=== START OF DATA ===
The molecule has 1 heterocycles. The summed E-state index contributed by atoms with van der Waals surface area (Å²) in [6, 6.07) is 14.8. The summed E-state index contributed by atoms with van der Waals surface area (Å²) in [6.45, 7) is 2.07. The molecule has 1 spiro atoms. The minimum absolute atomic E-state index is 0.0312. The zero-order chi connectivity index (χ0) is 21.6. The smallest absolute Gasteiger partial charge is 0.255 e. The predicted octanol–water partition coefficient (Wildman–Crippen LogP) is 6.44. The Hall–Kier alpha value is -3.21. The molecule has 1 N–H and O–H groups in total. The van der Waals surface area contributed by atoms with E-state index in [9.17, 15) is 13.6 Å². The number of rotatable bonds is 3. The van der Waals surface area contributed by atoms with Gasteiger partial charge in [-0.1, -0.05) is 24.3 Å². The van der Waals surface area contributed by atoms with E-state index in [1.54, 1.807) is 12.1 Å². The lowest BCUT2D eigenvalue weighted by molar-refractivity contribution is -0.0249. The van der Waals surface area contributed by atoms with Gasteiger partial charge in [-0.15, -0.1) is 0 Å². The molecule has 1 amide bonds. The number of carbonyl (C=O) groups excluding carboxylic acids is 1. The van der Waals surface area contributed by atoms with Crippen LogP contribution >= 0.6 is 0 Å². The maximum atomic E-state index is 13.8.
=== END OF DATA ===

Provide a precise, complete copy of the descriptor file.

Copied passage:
The molecule has 1 heterocycles. The summed E-state index contributed by atoms with van der Waals surface area (Å²) in [6, 6.07) is 14.8. The summed E-state index contributed by atoms with van der Waals surface area (Å²) in [6.45, 7) is 2.07. The molecule has 1 spiro atoms. The minimum absolute atomic E-state index is 0.0312. The zero-order chi connectivity index (χ0) is 21.6. The smallest absolute Gasteiger partial charge is 0.255 e. The predicted octanol–water partition coefficient (Wildman–Crippen LogP) is 6.44. The Hall–Kier alpha value is -3.21. The molecule has 1 N–H and O–H groups in total. The van der Waals surface area contributed by atoms with E-state index in [9.17, 15) is 13.6 Å². The number of rotatable bonds is 3. The van der Waals surface area contributed by atoms with Gasteiger partial charge in [-0.1, -0.05) is 24.3 Å². The van der Waals surface area contributed by atoms with E-state index in [1.54, 1.807) is 12.1 Å². The lowest BCUT2D eigenvalue weighted by molar-refractivity contribution is -0.0249. The van der Waals surface area contributed by atoms with Gasteiger partial charge in [-0.15, -0.1) is 0 Å². The molecule has 1 amide bonds. The number of carbonyl (C=O) groups excluding carboxylic acids is 1. The van der Waals surface area contributed by atoms with Crippen LogP contribution >= 0.6 is 0 Å². The maximum atomic E-state index is 13.8.